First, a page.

Michael Grunwald is exactly the person who should have written a book about the stimulus.
He’s not a fan of everything government does. He’d like to privatize the Post Office, for instance. And as Time magazine’s senior national correspondent and the author of a book about the Everglades — 2007’s The Swamp — Grunwald is intimately familiar with the boondoggles government can get us into… and help get us out of, if we’re lucky.
Mark Schmitt called The New New Deal “the best book about the Obama administration.” It’s an enthralling narrative that captures the battle to pass the bill along with the explosion of good the stimulus did, contrasted against the tidal wave of misinformation synchronized by the far right to not only hide the incontrovertible evidence that the president’s first huge and possibly most important legislative achievement worked — but to even rewrite the history of the original New Deal.
Grunwald spoke to The National Memo about The New New Deal on the day his indispensable book about the American Recovery and Reinvestment Act of 2009 came out in paperback with a new afterword.
What does your new afterword cover?
First, thanks so much for doing this, and thanks so much for your kind words, as well as The National Memo’s kind words. It’s been stunning to watch a book about a frigging stimulus bill find an audience, so I’m incredibly indebted to everyone who has made it into a thing. Anyway, the hardcover covered the Obama era through the spring of 2012, so the afterword for the paperback updates the story through the campaign, the election and the beginning of the second term. There’s some stuff about the fiscal cliff and the non-breaking of the Republican fever, some new stimulus updates, and some What It All Means philosophizing. It isn’t all thinly disguised I-told-you-so gloating. Some of it is thickly disguised.
Have your thoughts on the stimulus evolved at all since Obama’s re-election?
Not really on the substance. I still think it was a huge deal, as important as Obamacare, and I still think it was a huge success, as a short-term boost to the economy and as a long-term driver of change. But the re-election did get me thinking about the politics. The stimulus was hideously unpopular. And when it was done, Obama bailed out the auto industry, also hideously unpopular. Then he started with health care, even more unpopular. He kept doing all kinds of controversial things—pulling out of Iraq, pushing cap-and-trade, endorsing gay marriage—and pundits kept accusing him of political malpractice. But he got re-elected anyway—partly because the stimulus (and the auto bailout) made the economy much better than it would have been, partly because some bartender dude brought an iPhone to a fundraiser in Boca. My takeaway is that when you’ve got power, you might as well try to do stuff, rather than obsess about the political ramifications. Because really, who knows how the politics are going to play out?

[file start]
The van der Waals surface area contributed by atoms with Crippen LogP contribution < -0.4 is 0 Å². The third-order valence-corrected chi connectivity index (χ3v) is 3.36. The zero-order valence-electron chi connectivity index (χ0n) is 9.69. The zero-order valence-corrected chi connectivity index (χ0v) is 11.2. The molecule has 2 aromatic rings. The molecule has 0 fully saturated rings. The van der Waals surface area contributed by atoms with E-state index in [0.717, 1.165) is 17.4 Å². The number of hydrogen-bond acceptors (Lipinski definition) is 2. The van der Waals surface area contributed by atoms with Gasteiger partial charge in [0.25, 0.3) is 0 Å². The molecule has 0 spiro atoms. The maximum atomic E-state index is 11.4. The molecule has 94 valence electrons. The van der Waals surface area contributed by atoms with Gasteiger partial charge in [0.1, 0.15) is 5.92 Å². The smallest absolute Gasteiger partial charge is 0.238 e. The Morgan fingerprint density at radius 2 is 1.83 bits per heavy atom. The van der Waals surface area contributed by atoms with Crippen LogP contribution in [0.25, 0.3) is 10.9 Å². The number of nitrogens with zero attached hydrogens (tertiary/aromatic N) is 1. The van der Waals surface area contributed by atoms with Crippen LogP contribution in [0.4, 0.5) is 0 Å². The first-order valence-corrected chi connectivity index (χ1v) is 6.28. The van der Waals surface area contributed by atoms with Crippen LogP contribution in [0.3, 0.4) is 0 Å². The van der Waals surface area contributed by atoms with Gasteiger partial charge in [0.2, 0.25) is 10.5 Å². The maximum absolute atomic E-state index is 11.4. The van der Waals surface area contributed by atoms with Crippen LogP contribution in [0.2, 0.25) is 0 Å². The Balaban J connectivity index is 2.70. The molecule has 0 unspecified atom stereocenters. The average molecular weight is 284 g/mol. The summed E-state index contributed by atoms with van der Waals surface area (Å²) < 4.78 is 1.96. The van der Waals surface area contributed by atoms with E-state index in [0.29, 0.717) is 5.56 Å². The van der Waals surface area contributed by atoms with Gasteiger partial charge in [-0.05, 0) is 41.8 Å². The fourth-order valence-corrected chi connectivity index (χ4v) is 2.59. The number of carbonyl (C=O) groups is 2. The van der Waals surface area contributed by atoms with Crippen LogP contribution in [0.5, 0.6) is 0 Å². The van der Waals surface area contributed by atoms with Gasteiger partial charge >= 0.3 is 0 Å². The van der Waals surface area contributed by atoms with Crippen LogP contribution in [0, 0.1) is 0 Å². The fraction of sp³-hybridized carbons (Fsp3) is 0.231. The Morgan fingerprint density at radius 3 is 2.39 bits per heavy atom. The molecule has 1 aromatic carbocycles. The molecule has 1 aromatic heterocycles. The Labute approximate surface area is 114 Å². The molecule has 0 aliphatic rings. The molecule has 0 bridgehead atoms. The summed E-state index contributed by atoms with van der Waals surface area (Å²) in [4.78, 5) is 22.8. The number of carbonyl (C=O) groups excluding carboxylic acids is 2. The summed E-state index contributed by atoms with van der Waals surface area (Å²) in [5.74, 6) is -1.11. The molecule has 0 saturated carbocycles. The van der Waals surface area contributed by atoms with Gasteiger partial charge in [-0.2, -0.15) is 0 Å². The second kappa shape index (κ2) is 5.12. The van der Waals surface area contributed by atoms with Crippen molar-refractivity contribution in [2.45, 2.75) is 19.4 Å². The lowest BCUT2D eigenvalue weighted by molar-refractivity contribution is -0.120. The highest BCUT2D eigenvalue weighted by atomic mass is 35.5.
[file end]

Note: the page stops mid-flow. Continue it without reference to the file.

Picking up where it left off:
You said you’ve regretted spreading the meme that 97 percent of the Department of Energy’s stimulus loans were successful to contrast the GOP’s Solyndra fixation. Why?
I think I started that meme on Twitter during one of the presidential debates, after Mitt Romney claimed that half the stimulus-funded clean energy companies had gone bankrupt. Which was bullshit—as you said, only 3 percent of the companies that got loans went under. (It’s less than that for stimulus funds in general.) As I explain in the book, just about everything Republicans have said about Solyndra is bullshit. But I do regret that the 97 percent meme has become such a big thing. For starters, more companies are going to fail. That’s what happens in a capitalist economy. And then critics are going to say, oh, look, now it’s only 91 percent, or 82 percent, or 74 percent. But the point of the program wasn’t cradle-to-grave assurance of success for all these companies; it was a jump-start, with the hope that some of these companies will change the world. And they are. They’re bringing solar and wind and advanced biofuels to scale. In fact, if I had to criticize the loan program, I’d say some of its loans were too safe, financing projects that might have gotten financing without government help. I’d like to see more technological and entrepreneurial risk and more failure, which would mean even more upside from the projects that succeed.
What is the best value we’ve gotten out of the stimulus that almost no one knows about?
Oh, that’s like asking which of my kids I like best. Creating a domestic battery manufacturing industry for electric vehicles out of thin air was gigantic. Dragging health care into the digital age was enormous, too; by 2015 or so we should all have electronic medical records. One of my favorites is “homelessness prevention,” a program that started as a pilot in the Bush administration and got a 6,000 percent funding increase in the stimulus. Basically, it helped out families who are at risk of homelessness with back rent, security deposits, utilities, and so on. For $1.5 billion, it helped keep 1.2 million Americans off the streets. Here in the Miami area, it helped 7,500 people, and only 103 of them returned to the shelter system. If you were wondering why homelessness actually declined a bit during the Great Recession, well, there you go.